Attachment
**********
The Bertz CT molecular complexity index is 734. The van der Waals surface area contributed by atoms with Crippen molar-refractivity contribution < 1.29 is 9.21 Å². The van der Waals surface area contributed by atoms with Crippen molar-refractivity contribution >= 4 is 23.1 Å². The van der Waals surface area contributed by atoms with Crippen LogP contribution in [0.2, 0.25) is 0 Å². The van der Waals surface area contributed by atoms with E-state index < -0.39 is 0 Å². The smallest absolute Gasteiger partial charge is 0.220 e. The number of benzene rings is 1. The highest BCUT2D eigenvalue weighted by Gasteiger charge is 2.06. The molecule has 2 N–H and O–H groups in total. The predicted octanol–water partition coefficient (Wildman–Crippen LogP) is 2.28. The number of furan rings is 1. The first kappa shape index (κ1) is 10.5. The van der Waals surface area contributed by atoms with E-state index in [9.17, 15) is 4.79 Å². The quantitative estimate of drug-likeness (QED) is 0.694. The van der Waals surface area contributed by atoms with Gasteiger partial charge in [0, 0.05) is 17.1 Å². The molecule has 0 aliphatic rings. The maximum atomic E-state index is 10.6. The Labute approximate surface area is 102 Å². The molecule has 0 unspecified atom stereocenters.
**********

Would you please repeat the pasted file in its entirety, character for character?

The Bertz CT molecular complexity index is 734. The van der Waals surface area contributed by atoms with Crippen molar-refractivity contribution < 1.29 is 9.21 Å². The van der Waals surface area contributed by atoms with Crippen molar-refractivity contribution >= 4 is 23.1 Å². The van der Waals surface area contributed by atoms with Crippen LogP contribution in [0.2, 0.25) is 0 Å². The van der Waals surface area contributed by atoms with E-state index < -0.39 is 0 Å². The smallest absolute Gasteiger partial charge is 0.220 e. The number of benzene rings is 1. The highest BCUT2D eigenvalue weighted by Gasteiger charge is 2.06. The molecule has 2 N–H and O–H groups in total. The predicted octanol–water partition coefficient (Wildman–Crippen LogP) is 2.28. The number of furan rings is 1. The first kappa shape index (κ1) is 10.5. The van der Waals surface area contributed by atoms with E-state index in [9.17, 15) is 4.79 Å². The quantitative estimate of drug-likeness (QED) is 0.694. The van der Waals surface area contributed by atoms with Gasteiger partial charge in [0, 0.05) is 17.1 Å². The molecule has 0 aliphatic rings. The maximum atomic E-state index is 10.6. The Labute approximate surface area is 102 Å². The molecule has 0 unspecified atom stereocenters.